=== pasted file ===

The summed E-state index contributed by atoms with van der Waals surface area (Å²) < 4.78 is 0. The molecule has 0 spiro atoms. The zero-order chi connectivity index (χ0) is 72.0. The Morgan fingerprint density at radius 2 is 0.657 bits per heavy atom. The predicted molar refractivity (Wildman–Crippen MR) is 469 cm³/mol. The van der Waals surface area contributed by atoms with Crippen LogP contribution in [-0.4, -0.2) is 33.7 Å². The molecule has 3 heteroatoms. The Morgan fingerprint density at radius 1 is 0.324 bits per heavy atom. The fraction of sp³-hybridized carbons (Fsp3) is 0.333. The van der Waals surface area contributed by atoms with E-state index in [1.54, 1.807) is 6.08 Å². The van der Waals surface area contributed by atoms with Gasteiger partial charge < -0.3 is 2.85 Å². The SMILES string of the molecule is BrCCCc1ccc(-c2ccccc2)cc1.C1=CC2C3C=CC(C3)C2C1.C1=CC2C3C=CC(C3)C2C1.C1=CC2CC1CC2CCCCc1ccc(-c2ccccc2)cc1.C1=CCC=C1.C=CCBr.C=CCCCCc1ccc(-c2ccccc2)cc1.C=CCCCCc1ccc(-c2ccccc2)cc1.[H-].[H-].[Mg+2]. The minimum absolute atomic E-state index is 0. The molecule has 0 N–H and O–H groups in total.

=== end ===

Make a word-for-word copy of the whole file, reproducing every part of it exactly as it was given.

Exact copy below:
The summed E-state index contributed by atoms with van der Waals surface area (Å²) < 4.78 is 0. The molecule has 0 spiro atoms. The zero-order chi connectivity index (χ0) is 72.0. The Morgan fingerprint density at radius 2 is 0.657 bits per heavy atom. The predicted molar refractivity (Wildman–Crippen MR) is 469 cm³/mol. The van der Waals surface area contributed by atoms with Crippen LogP contribution in [-0.4, -0.2) is 33.7 Å². The molecule has 3 heteroatoms. The Morgan fingerprint density at radius 1 is 0.324 bits per heavy atom. The fraction of sp³-hybridized carbons (Fsp3) is 0.333. The van der Waals surface area contributed by atoms with E-state index in [1.54, 1.807) is 6.08 Å². The van der Waals surface area contributed by atoms with Gasteiger partial charge < -0.3 is 2.85 Å². The SMILES string of the molecule is BrCCCc1ccc(-c2ccccc2)cc1.C1=CC2C3C=CC(C3)C2C1.C1=CC2C3C=CC(C3)C2C1.C1=CC2CC1CC2CCCCc1ccc(-c2ccccc2)cc1.C1=CCC=C1.C=CCBr.C=CCCCCc1ccc(-c2ccccc2)cc1.C=CCCCCc1ccc(-c2ccccc2)cc1.[H-].[H-].[Mg+2]. The minimum absolute atomic E-state index is 0. The molecule has 0 N–H and O–H groups in total.